every time i drive to adam’s house from mine, i pass this shuttered church as i turn into his neighborhood. it’s a fairly good-sized building, on a fairly prime piece of land, with thousands of people who see it every single day.
every time i see this sign, i experience a jumble of thoughts and emotions.
sometimes the feeling is sadness:
this church was in an amazing neighborhood. no, it’s not an amazing neighborhood if you’re hoping for homogeneous, white and affluent. but it’s a gorgeous neighborhood (rolando, the church bore the name of the neighborhood), with fantastic diversity in both economic and racial ways, plus a big dose of college students from nearby san diego state university. it’s mostly a family neighborhood, with mid-century small homes. right behind the church is a very large park that is always (i mean always — without exception) teeming with people, at all hours of the day and night.
but even with all the life in this neighborhood, this church closed. i don’t know the story. but i can certainly imagine one that include a dwindling and (literally) dying congregation of white octogenarians unwilling or incapable of being good news to their neighborhood. fear of change. refusal to change.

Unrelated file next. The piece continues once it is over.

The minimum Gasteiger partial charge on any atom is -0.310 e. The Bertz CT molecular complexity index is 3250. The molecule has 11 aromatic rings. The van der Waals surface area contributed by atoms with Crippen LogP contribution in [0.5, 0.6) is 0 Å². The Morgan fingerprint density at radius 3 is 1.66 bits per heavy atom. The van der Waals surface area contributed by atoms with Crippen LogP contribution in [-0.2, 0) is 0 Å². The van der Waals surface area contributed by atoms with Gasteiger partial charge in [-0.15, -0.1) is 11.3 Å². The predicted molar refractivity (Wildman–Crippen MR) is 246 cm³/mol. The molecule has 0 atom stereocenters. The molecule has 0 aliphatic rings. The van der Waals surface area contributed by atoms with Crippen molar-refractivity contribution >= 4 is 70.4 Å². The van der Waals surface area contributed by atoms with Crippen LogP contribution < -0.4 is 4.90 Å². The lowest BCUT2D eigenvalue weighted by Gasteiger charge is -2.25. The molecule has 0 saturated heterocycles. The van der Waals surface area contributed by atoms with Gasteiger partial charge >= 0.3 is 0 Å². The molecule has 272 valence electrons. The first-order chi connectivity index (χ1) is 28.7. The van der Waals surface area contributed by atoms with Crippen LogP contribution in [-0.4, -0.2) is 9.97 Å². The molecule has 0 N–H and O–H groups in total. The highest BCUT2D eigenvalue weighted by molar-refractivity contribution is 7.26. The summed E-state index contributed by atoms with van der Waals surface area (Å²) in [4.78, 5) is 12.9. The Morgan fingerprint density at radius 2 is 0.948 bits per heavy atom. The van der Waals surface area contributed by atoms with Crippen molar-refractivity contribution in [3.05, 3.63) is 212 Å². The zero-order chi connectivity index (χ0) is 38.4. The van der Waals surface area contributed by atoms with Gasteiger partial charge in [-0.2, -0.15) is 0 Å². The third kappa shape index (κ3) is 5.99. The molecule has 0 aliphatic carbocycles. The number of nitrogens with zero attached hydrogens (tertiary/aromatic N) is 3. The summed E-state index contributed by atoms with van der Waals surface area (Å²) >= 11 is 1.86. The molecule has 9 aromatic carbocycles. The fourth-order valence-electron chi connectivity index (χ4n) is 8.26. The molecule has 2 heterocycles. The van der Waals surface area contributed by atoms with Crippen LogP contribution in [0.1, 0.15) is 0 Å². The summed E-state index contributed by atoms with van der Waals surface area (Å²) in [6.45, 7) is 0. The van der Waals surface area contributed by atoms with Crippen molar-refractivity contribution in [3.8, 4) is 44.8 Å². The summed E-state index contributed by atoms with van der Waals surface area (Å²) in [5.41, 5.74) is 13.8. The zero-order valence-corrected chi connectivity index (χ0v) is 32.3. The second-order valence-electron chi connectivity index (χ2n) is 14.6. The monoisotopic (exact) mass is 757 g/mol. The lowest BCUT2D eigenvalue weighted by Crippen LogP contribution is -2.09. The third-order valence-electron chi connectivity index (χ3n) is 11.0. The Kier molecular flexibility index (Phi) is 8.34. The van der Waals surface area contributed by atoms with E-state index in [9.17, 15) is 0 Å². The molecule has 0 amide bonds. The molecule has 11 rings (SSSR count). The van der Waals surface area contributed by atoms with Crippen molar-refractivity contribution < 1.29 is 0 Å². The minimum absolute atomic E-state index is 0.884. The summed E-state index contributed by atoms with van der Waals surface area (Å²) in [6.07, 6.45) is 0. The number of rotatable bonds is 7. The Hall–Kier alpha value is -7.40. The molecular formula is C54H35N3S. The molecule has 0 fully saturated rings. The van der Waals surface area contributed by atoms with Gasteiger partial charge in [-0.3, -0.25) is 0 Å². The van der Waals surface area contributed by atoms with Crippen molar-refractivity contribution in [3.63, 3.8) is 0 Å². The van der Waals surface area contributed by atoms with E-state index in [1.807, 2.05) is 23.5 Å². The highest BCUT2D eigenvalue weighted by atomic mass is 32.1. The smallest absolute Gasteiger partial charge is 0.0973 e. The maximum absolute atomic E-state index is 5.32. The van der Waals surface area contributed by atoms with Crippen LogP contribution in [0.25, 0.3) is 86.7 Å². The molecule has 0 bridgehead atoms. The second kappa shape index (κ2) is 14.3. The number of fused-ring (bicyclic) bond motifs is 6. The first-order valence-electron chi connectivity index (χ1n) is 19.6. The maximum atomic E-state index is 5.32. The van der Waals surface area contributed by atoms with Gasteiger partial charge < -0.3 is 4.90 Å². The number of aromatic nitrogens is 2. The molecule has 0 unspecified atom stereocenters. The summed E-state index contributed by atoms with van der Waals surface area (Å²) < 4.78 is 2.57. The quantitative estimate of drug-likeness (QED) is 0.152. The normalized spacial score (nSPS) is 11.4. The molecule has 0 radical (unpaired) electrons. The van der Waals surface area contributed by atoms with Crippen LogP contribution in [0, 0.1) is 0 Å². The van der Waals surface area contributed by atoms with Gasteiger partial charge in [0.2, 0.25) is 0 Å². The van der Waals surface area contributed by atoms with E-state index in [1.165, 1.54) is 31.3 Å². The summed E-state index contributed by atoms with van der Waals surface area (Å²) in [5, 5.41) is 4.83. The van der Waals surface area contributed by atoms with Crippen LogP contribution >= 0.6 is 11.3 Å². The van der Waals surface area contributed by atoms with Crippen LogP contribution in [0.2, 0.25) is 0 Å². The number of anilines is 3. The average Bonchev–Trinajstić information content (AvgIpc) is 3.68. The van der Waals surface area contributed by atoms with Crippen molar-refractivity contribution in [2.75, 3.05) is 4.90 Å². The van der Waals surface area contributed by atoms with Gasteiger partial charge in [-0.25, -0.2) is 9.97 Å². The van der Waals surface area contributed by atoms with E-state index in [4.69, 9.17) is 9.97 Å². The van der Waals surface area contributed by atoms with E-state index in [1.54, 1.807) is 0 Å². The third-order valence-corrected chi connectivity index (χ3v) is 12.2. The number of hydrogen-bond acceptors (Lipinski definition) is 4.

what a crappy way to die.
if this is the story, the church building is now just a big, ugly tombstone shouting out to the thriving neighborhood, “we didn’t care about you.”
sometimes i chuckle:
it’s dark humor, to be sure. but there’s some great irony in a closed church with “open doors” on its sign.
sometimes it makes me angry:
this response isn’t all that different than the sadness response. just a different place on the scale, i suppose.
sometimes i find it horribly convicting:
really, sometimes i can barely bring myself to drive by the stupid sign.
all the sadness and snarky-dark humor and anger: this is easy finger-pointing. it’s very natural for me to assume unwillingness or hard-heartedness or selfishness on the part of others. it’s simple to imagine the possible scenario above for two reasons: it’s so common, and i have a cynical finger-pointing heart.
the more dangerous question: in what ways am i living like that imaginary congregation? how am i undermining the “i don’t care about you” message that would result in an empty, closed building, in terms of my own faith and relationships and neighborhood and world?